Monday, May 07, 2012

"Love Free or Die" is a compelling portrait of gay Episcopal Bishop Gene Robinson


On Sunday May 6 the Maryland Film Festival presented the biography “Love Free or Die: How the Bishop of New Hampshire Is Changing the World”, the story of Episcopal Bishop Vicki Gene Robinson, who was elected to the post in New Hampshire in 2003, after a bitter struggle within the Anglican church about accepting openly gay people into the clergy. The title, of course, is based on New Hampshire’s libertarian state slogan, “Live free or die”.

The film, directed by Macky Alston, is remarkable in providing “live” coverage of events spanning so many years.  The climax of the film occurs with the 2003 vote in Minneapolis (where I was living when news coverage occurred. The so-called “Anglican Divide” followed as a result.

Some of the most interesting footage in the film occurs early with a visit to Canterbury cathedral, which was the end destination of the famous 1944 film by  Powell and Pressburger, “A Canterbury Tale”.  Reviewed here March 15, 2011.  The Church is quite deceptive and evasive about allowing filming. Later, Robinson is shown standing near a bridge near the church that resembles Washington DC’s Memorial Bridge, followed by a conclave in which someone becomes disruptive over the gay issue and must be removed.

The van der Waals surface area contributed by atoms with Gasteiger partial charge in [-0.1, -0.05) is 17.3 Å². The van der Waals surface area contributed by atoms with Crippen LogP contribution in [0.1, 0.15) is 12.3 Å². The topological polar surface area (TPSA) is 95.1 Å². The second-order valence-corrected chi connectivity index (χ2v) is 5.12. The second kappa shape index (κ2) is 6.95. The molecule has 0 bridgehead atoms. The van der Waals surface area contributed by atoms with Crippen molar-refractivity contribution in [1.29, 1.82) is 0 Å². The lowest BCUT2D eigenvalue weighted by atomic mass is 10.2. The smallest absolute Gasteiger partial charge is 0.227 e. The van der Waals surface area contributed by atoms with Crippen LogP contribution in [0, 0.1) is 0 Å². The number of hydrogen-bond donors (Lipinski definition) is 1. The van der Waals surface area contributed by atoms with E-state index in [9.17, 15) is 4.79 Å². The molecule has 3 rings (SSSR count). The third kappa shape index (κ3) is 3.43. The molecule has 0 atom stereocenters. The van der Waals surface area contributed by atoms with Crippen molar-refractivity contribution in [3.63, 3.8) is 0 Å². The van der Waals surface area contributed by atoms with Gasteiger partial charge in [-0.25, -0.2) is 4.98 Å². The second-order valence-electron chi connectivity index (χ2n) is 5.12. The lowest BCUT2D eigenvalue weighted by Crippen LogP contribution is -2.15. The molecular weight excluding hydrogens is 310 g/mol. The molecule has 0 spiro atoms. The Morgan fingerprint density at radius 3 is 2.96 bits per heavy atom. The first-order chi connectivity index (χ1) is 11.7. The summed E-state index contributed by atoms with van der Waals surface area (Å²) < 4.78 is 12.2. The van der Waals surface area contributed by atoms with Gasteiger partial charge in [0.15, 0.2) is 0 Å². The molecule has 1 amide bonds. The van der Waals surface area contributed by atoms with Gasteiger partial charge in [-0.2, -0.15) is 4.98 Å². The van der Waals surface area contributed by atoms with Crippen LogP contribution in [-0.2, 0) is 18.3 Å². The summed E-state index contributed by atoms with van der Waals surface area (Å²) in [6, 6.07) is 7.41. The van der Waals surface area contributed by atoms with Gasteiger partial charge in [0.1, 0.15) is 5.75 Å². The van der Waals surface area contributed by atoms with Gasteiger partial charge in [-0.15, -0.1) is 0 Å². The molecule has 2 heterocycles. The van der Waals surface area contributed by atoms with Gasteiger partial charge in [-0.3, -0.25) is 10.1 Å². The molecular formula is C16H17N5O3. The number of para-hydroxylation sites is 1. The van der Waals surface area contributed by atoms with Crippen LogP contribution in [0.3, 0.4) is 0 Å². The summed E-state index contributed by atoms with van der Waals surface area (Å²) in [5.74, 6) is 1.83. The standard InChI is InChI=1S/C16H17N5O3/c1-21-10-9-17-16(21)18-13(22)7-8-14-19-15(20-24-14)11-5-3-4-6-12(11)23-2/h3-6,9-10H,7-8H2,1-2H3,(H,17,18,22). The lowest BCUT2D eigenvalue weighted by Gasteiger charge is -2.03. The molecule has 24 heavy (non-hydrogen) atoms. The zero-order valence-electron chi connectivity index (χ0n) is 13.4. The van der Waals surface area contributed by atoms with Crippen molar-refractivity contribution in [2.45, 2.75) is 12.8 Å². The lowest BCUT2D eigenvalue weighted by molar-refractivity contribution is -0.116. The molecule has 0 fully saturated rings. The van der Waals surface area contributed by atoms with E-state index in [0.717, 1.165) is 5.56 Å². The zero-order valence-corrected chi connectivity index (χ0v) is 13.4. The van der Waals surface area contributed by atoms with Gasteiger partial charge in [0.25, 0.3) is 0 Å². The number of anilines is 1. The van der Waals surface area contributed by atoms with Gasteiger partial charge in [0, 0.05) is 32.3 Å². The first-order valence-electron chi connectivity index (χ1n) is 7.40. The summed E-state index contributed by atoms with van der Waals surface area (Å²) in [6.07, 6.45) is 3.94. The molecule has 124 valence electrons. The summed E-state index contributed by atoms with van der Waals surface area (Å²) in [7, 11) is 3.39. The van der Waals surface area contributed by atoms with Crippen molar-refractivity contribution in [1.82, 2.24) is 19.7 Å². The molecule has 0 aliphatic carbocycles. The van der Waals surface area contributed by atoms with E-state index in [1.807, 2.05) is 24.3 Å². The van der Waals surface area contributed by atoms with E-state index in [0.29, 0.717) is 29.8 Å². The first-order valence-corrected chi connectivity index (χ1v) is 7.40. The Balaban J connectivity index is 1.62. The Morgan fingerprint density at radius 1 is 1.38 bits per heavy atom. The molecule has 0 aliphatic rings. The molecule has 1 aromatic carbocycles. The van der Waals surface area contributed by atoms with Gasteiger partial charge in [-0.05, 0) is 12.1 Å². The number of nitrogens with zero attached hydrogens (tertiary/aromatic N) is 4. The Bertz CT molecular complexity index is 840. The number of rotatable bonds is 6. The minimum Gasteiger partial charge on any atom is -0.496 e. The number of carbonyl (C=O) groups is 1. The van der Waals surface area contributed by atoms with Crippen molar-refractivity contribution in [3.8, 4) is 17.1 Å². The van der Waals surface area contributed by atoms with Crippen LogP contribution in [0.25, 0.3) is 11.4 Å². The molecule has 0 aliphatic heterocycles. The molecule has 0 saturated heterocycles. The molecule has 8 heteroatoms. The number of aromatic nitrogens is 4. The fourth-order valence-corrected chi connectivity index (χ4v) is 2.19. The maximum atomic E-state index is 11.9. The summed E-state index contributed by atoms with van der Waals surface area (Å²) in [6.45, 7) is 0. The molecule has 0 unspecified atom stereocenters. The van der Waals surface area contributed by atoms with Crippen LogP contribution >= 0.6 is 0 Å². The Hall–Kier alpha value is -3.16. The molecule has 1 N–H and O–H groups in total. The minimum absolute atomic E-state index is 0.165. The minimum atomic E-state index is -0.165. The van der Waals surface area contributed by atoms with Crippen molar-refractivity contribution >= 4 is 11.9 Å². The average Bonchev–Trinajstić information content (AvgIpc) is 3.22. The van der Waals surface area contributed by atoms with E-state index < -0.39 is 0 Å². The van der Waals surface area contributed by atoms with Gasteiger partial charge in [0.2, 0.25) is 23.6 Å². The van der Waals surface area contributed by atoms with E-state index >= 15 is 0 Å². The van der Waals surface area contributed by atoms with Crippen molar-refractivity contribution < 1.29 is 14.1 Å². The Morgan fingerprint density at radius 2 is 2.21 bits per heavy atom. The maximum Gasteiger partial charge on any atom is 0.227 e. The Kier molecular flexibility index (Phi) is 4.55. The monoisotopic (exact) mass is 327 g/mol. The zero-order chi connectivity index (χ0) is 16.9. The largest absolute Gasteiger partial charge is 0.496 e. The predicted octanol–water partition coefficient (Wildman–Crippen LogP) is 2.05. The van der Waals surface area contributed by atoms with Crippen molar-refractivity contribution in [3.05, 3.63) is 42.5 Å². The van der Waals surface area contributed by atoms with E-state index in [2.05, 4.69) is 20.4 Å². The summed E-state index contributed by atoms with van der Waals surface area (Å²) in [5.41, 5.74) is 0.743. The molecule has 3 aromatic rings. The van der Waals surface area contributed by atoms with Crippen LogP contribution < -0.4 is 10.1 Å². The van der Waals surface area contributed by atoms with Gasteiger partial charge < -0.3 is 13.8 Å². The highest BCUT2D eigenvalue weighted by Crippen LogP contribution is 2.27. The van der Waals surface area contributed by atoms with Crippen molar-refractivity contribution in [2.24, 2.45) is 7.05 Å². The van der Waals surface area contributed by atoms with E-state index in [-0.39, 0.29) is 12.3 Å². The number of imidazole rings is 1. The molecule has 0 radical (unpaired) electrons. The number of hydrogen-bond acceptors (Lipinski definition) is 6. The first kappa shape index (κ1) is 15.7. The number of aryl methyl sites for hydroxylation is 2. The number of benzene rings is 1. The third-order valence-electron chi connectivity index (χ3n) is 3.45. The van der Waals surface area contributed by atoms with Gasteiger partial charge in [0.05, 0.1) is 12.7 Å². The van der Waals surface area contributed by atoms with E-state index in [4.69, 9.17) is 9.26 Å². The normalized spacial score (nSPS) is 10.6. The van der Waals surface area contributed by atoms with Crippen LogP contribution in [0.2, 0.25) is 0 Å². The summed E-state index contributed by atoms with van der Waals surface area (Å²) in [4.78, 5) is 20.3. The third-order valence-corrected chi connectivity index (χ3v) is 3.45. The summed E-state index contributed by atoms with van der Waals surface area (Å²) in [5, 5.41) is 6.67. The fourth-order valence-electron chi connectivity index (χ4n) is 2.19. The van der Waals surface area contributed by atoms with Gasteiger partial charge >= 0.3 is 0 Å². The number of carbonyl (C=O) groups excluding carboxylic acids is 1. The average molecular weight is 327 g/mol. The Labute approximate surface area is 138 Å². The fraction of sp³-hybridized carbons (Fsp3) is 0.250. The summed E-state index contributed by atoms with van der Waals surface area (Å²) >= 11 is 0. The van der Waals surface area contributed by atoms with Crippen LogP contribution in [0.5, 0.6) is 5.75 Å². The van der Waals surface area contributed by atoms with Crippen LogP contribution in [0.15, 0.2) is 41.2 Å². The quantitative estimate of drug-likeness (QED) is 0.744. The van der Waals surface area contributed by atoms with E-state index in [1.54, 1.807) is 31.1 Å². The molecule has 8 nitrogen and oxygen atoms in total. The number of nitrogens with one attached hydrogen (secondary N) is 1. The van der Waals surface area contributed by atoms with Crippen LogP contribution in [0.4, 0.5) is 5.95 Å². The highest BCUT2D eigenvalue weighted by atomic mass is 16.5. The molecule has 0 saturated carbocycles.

The film was shown in the spacious (Maryland Institute College of Art) MICA Brown Center in Baltimore, and both the director and Robinson were available for a detailed Q&A.  Robinson said that at the time, the Anglican Church “risked its life” over the issue.  He also said that the US ought to follow the lead of France, and perform all legally-driven marriage ceremonies in a civil procedure, and then have a separate consecration in Church.   I asked a question about Edward Wilson’s book  (review May 1) and comments about eusociality and homosexuality as a form of diversity that promotes altruism within a group, and Robinson was familiar with Wilson’s arguments. 

In 1989, I had a co-worker friend who was very active in the conservative Falls Church Episcopal Church.  He had a roommate with ties to "Love and Action" and "giving up the gay lifestyle".  I've written about that group before (Oct. 19, 2011).  That particular congregation, one of the first in Virginia, got involved in the Anglican Divide. 

The film was produced by ITVS, Reveal Productions and the Sundance Institute, and for PBS Independent Lens.

The official website for the film is here

PBS Independent Lens says that the film premiered at Sundance on Jan. 23.


Below: Poster for film:

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